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As we all know that the sample covariance matrix $(S = (s_{ij}))$ is postive definite when the number of observations is smaller than the number of samples, that is n>p. But, the sample covariance matrix is always badely conditioned. In other words, few of its eigenvalues are large and the rest are too small especially when p>>n.

That is why, a very famous regularization is usually used and it is called "Shrinkage". Ledoit and Wolf (2004) used the Identity matrix as shrinkage target $T$ since it is always positive definite, well structured and very well conditioned (condition number = 1).

In the article of Schafer and Strimmer (click here to open the article), they were also interested to use a diagonal matrix as shrinkage target $T$ but now it is the "unequal variance, zero covariances". That is the target D:

$~~~~~~~~~~~~~~~~~~~~~~~~~~~~~~~~~~~~~~~~~~~~~~~~~~~~$$t_{ij} = s_{ij}$ if $i=j$ and $0$ if $i$ $!=$ $j$.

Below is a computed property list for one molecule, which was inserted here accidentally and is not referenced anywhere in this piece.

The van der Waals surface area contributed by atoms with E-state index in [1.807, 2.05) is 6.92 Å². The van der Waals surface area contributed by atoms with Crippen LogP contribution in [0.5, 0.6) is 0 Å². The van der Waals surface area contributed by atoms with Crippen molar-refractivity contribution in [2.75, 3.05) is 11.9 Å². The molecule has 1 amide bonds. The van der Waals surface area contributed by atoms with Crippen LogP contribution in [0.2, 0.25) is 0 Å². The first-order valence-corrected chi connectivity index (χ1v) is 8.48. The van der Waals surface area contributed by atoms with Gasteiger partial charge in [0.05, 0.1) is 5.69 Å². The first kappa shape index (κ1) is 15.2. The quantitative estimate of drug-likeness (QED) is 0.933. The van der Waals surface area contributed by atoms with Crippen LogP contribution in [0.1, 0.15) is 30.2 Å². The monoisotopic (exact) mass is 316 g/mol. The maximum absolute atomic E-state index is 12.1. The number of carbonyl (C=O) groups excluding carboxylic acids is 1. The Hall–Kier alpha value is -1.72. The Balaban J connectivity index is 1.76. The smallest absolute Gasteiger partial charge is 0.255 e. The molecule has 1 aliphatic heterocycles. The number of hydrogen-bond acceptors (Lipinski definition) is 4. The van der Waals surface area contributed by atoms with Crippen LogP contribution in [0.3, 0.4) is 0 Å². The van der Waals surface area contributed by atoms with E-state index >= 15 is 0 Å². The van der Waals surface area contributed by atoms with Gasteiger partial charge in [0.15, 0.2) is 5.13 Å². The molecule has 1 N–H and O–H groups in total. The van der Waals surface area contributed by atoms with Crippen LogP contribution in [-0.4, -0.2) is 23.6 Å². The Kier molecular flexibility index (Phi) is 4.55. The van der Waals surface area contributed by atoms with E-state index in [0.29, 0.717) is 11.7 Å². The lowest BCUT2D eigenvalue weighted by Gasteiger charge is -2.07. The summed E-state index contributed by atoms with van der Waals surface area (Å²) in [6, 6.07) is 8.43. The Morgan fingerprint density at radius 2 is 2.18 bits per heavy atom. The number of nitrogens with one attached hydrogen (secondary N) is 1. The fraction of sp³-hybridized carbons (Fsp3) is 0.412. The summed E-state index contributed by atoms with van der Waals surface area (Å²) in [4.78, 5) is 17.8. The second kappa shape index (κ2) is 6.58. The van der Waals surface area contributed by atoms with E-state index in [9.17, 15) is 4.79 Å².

In fact, as we know that the matrix $S$ is badely conditioned, so why they used its diagonal as target? I know that they used this target because it is always positive definite and it is a compromise between the targets A,B, C and E, F (as mentioned in their article, page 12), and unlike to the identity target, it shrinks only the covariances (so it does not shrink the variances).

1) Does their target (Target D) is well conditioned?

2) What will be better, shrinking both covariances and variances (as in the case of the identity target) or only the covariances (as in the case of Target D)?

3) If the eigenvalues of the matrix $S$ are spread out, does the eigenvalues of the diagonal of $S$ are not spread out? So if they are also spread out, in this case why they were interested only in Target D?

Any help will be very appreciated!

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